Search this blog


Thursday, October 30, 2014

Sucrine du Berry and Chanterelle Quinoa "Risotto"

Everyone has an activity reserved just for the "alone" moments.  Some are more glamorous than others.. for example, changing into your birthday suit once you know you'll be alone for a while.  Some like to watch the original versions of foreign movies or TV shows.  Some like to slip on their wive's red stilettos and feel comfortable.  These secret little pleasures are not necessarily bad or wrong.  They are just the only moments we can share with ourselves when we know there will be un-interrupted alone-ness for a short time.. so we do something we almost never do, but we get a high out of.  I don't have one of those strange stiletto fetishes, but I do know that I don't have the evening to myself very often.. but tonight.. it was just me and the animals.. and my "fetish" is to listen to Ravi Shankar's intro to the Concert for Bangladesh while cooking something incredibly classy.  My recent trip to the market included a small sucrine du berry, a French squash similar to the butternut, calling my name with it's "Hey, I'm in season right this second!!" pitch.  My stilettos tonight are seasonal, but never closed toed.  They are sweetly roasted squash with wild chanterelle mushrooms and some exotic long pepper from java... and speaking to the inner voice out loud and without restraint.  I really couldn't have done a better pairing job if I had tried..
Serves 4
1.5kg (3.3 lb) sucrine du berry or butternut squash, peeled, seeded, and cubed
300g (10.5 oz) chanterelle mushrooms, wiped clean
1 bunch fresh spinach, washed
4 cloves garlic, chopped
1 1/2 cup quinoa, rinsed
1 3/4 cups chicken or vegetable broth
1 sprig fresh sage, chopped
3 Tbsp olive oil
1 pinch angel hair chile (or 1/4 tsp chile powder)
1/4 tsp nutmeg
2 Javanese long peppers, ground in a mortar
few pinches fleur de sel
2 Tbsp heavy cream
parmesan for garnish
drizzle truffled olive oil in your plate
1.  Toss the squash cubes with 1 Tbsp of the olive oil and a pinch of fleur de seul.  Bake for about 40-50 minutes at 190°C 375°F.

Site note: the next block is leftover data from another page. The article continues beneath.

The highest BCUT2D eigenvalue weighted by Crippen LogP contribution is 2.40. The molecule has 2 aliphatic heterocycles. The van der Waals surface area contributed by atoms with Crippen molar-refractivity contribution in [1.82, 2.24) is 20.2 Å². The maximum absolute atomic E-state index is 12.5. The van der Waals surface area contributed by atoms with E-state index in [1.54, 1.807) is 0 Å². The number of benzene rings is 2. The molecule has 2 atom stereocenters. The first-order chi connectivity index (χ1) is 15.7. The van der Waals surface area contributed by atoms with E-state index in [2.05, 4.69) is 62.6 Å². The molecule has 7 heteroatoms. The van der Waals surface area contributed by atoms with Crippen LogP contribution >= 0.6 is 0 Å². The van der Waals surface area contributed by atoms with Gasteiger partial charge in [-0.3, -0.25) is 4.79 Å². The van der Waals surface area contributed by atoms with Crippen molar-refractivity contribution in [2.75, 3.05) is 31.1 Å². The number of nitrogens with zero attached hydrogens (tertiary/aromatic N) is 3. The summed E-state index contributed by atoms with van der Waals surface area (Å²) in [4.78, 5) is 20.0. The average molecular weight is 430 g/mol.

2.  Bring the vegetable broth to a boil in a pot and add the quinoa, a few pinches of the long pepper, one of the garlic cloves, angel hair chile, sage, and nutmeg. Cover and simmer until the liquid has mostly absorbed.
3.  Prepare the spinach.  Heat 1 Tbsp olive oil in a wide, heavy based pan or wok.  Add the fresh spinach and one of the garlic cloves along with a pinch of fleur de sel.  Cook until wilted and reserve.
4.  Prepare the chanterelles.  In that same pan, add the remaining 1 Tbsp olive oil along with the chanterelle mushrooms and the rest of the garlic.  Cook, stirring until they start to release liquid.  Add a pinch of fleur de sel and cook for 2 minutes longer.
5.  By now the quinoa should have mostly absorbed the liquid.  Transfer into the pan with the chanterelles.  Stir, cover, and simmer until the liquid is absorbed and the quinoa starts to look pearly.  I'm not really good at giving exact times.. sorry, but I was on an incredible musical high that I didn't pay attention to such details.
6.  Add in the baked sucrine squash cubes along with most of the rest of the pepper.  Stir without pulverizing the squash bits to have them evenly distributed through the dish.  Taste and add some fleur de sel if needed.
7.  The most important step is the cream.  Not because there is much of it.. but because it really binds all the flavors together.  Don't skip the stirring in of the cream.  It's the last little detail that will knock your socks off.
Serve by laying a light bed of sautéed spinach at the bottom of your dish, then the risotto mixture over it.. sprinkled with a bit of grated parmesan, another touch of the Javanese long pepper, and for the most "gourmands" a drizzle of truffled olive oil.

This dish is worthy of any high end venue.. such as my Stiletto-Evening-Chateau..

The Javanese long pepper leaves an almost clove like sensation but with a numbing pepper taste on the front of the tongue.  The truffled olive oil plays at the back of the mouth and you can taste the pair as you breath in.  Sage and squash such as this one is a no brainer.. they go so well together I'm not even sure how to use fresh sage other than with butternut or sexy squash.  The bed of sautéed spinach  is there not only for color contrast but for the earthy flavor that pairs well with the chanterelles.
This dinner was just perfection at its peak.

I'm going to put on my green stilettos and have some piment d'espelette ice cream for dessert now...
Print Friendly and PDF

No comments:

Post a Comment